An Official Selection at the 2002 Cannes Film Festival, Kedma is renowned Israeli filmmaker Amos Gitai's (Kippur, Kadosh) powerful drama about a group of European Jewish refugees who arrive at Palestine in the critical year of 1948. Carried on the deck of the freighter Kedma, they come ashore to find not the Promised Land of milk and honey, but a war-torn desert in the bloody throes of transformation into the state of Israel. Rescued from a British army ambush at beachside by Palmach Jewish guerillas, the Kedma's ragged refugees are remade into soldiers expected to offer their lives to defend a nation that does not yet exist in a land they've never known.
"Forget about the past if you want to survive" declares Rosa, a Russian Jew who endured Siberian imprisonment. With no common language and only the clothes on their backs, Rosa, Yiddish-speaking teenager Menachem, and Lodz ghetto escapee Janusz form a desperate fellowship as they follow their rescuers into battle. The chaos of a war for independence may be the only thing that can at last sever the ties that bind the Kedma's passengers to the tragic memories of a Europe they will likely never see again.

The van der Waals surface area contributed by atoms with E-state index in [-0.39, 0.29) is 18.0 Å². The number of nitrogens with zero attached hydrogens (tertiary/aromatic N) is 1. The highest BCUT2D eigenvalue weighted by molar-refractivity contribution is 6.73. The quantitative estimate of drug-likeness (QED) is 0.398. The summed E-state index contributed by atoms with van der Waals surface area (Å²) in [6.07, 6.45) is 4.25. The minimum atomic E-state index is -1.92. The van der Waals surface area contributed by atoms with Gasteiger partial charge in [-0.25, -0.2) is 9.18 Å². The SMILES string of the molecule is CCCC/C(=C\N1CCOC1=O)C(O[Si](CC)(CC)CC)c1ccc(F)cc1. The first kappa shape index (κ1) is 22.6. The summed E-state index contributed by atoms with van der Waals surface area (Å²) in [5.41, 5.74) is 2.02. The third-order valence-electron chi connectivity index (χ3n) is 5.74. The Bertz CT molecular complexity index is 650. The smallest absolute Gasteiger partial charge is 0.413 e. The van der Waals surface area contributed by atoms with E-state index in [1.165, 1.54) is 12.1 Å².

Kedma is both a journey to survival and a chronicle of rebirth. As Rosa and her fellow Europeans engage Arab resistance and elude British pursuit, they transform from exiles to insurgents and from Jews to Israelis. Directed by Gitai in a near documentary realist style, Kedma is an intimate epic of "overwhelming passion" that "tells you all you need to know about why this war still wages on with no end in sight." (Time Out New York)
"Combines brutal cinema verite, with passages of poetry. A tough, anguished reconstruction of an episode in the founding of Israel." A. O. Scott, The New York Times
"Amos Gitai’s visionary re-imagining of his country’s birth" ★ ★ ★ Â½ Leslie Camhi, The Village Voice